What is the Pantone Matching System?
Pantone Colors are colors within the Pantone Matching System that make it easier to match colors across different printers. It is especially useful so that if you talk to a graphic designer in California, they can match the color you want with the printer in New York, and your prints can come out in the exact colors that you want!
Each color within the system has a specific Pantone number which allows everyone who utilizes the Pantone system to know how much of certain inks to put together to create a specific color. These are organized in sheets with the color on top and the number on the bottom.
The History of the Pantone Matching System
The Pantone system was created around 1962 when a part-time Pantone Print Company employee and Chemistry student named Lawrence Herbert wanted to figure out a better way to organize the 60 or so pigments that Pantone had to print on. Herbert narrowed down the 60 pigments to just 12 colors that could be mixed and matched in specific ways to make every other color. Due to Herbert’s chemistry background, he came up with mathematical formulas to help decide exactly how much of each color would go into making the other colors. When Herbert got a handle on this, he bought out the printing segment of Pantone for $50,000 (because the other side of the company was exactly that much in debt) and started systematizing the colors in order to universalize his newly made system.
Herbert Solves Kodak’s Problem
Herbert realized that not having universal colors for printing was especially a problem when Kodak had multiple companies printing the packaging for their products. The multiple companies would print the packaging with different yellows, leaving some packages darker than others. Customers thought that the darker packages were older and meant the product inside had gone bad. When the Pantone Matching System was released, Kodak no longer had a problem with merchandise staying on the shelves due to the consistent color of their packaging.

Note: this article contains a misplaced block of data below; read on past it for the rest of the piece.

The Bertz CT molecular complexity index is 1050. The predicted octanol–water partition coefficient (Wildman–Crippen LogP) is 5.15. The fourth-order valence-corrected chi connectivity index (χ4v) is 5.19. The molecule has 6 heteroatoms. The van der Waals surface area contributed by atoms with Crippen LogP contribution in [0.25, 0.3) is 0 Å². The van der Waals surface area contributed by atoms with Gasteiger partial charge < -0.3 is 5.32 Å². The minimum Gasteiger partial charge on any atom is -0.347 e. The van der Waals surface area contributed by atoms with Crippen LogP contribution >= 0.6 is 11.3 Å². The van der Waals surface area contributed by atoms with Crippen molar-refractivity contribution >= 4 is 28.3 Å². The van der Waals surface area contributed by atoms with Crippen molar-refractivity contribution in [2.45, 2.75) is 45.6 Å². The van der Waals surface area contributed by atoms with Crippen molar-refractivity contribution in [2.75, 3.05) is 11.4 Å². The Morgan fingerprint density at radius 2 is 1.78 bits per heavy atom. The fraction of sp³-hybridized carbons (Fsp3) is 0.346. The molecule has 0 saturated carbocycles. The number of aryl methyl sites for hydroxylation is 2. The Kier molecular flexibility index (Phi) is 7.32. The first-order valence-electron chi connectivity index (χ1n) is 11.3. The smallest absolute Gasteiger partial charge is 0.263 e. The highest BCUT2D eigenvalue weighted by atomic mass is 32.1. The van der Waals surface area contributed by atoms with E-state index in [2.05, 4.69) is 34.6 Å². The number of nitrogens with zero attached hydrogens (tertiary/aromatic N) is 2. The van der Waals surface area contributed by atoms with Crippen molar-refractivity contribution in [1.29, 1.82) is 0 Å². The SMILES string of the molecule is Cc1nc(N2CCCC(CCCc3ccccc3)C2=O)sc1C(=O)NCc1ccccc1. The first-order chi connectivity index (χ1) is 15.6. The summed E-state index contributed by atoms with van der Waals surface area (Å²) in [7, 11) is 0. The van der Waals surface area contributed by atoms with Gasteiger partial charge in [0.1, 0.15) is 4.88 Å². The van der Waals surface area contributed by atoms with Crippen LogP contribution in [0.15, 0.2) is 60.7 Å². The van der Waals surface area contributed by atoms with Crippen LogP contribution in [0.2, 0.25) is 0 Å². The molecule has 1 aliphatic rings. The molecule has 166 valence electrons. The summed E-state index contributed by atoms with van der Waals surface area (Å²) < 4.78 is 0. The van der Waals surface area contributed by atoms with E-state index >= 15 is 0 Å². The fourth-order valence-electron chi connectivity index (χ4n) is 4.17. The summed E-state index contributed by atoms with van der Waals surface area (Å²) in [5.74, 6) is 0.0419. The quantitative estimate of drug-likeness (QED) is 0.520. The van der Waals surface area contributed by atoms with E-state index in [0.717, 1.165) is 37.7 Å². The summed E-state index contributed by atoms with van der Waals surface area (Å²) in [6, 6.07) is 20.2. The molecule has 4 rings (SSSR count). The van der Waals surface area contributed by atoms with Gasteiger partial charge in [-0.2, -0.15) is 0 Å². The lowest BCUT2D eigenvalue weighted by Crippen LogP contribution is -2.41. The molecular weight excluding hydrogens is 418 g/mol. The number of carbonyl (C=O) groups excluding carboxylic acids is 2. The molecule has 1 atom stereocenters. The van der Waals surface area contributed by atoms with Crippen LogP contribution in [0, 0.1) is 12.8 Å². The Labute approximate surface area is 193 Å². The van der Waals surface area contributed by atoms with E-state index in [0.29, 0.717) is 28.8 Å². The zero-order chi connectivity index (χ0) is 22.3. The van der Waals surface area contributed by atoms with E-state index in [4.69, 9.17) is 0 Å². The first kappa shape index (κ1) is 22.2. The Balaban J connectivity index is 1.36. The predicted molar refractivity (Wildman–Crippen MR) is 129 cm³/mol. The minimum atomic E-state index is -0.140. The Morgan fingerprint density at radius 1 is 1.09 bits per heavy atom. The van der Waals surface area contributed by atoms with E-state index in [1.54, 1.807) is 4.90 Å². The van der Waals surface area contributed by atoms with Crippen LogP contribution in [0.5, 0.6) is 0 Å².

Pantone Colors are Important
Since the first universalized color system was made, Pantone has continued to create color systems for textiles, plastics, as well as other types of materials so that everyone can have a standardized color system. There is also the color guide which is a huge book of all of the colors that has a Pantone number. Different countries and states (including Texas) even claim Pantone numbers for their flags.
You may have also heard about the Pantone Color of the Year! Allegedly, there is a secret committee that have a secret meeting in a secret location in Europe to decide on the Pantone Color of the Year!
This year’s color is Emerald, and here is a chart so you can see the colors for the past 13 years.